To counteract climate change and find sustainable ways to ship goods, the global shipping sector must switch its engines from fossil fuels to renewable energies over the medium term. The Marine Environment Protection Committee (MEPC) of the International Maritime Organization (IMO) adopted a strategy in 2018 to reduce the greenhouse gas emissions from ships. Its goal is to reduce yearly emissions by at least 50% from 2008 levels by 2050 and to persist with efforts for fully emission-free engines.
Wallenius Marine has a concept for a pure car and truck carrier (PCTC) called Oceanbird. With a capacity to ship 7,000 cars, it seeks to demonstrate that emission-free shipping is possible when using wind as the primary energy source. “Shipping is a central function in global trade and represents around 90% of all transported goods”, says Per Tunell, COO of Wallenius Marine, “but it also contributes to emissions. It is critical that shipping becomes sustainable. Our studies show that wind is the most interesting energy source for maritime transport.”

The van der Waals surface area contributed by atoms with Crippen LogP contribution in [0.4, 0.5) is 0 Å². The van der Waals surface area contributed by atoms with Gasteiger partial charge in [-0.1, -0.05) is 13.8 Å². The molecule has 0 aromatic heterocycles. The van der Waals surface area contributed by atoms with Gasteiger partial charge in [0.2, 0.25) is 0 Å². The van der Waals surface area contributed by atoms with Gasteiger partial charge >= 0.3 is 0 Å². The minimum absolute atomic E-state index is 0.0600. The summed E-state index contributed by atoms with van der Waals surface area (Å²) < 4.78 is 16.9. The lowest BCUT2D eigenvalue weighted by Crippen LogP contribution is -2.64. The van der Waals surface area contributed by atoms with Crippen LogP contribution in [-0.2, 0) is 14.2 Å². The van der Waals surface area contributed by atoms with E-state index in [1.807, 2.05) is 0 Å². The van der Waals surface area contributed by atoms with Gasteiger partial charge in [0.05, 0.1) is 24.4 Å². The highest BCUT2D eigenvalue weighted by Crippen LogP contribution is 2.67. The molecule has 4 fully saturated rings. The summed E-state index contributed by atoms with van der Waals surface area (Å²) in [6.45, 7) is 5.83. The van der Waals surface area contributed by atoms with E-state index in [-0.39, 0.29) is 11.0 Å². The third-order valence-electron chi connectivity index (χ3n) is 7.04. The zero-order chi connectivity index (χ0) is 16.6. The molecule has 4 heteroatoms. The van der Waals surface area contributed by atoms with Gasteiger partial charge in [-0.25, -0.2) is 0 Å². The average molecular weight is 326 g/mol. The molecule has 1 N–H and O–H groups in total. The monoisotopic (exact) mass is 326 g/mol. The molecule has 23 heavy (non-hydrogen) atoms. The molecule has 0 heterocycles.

According to Carl-Johan Söder, shipbuilding engineer at Wallenius Marine, the design is distinguished by the unique combination of its hull and rig, which have been optimised for sailing the oceans. The ship and its 80-metre wing sails should reach an average speed of ten knots when crossing the Atlantic, making the journey take about twelve days instead of the eight days taken by ships with conventional engines. Oceanbird is a Swedish collaboration project between Wallenius Marine, the Royal Institute of Technology (KTH) and shipbuilding company SSPA, co-financed by the Swedish transport authority.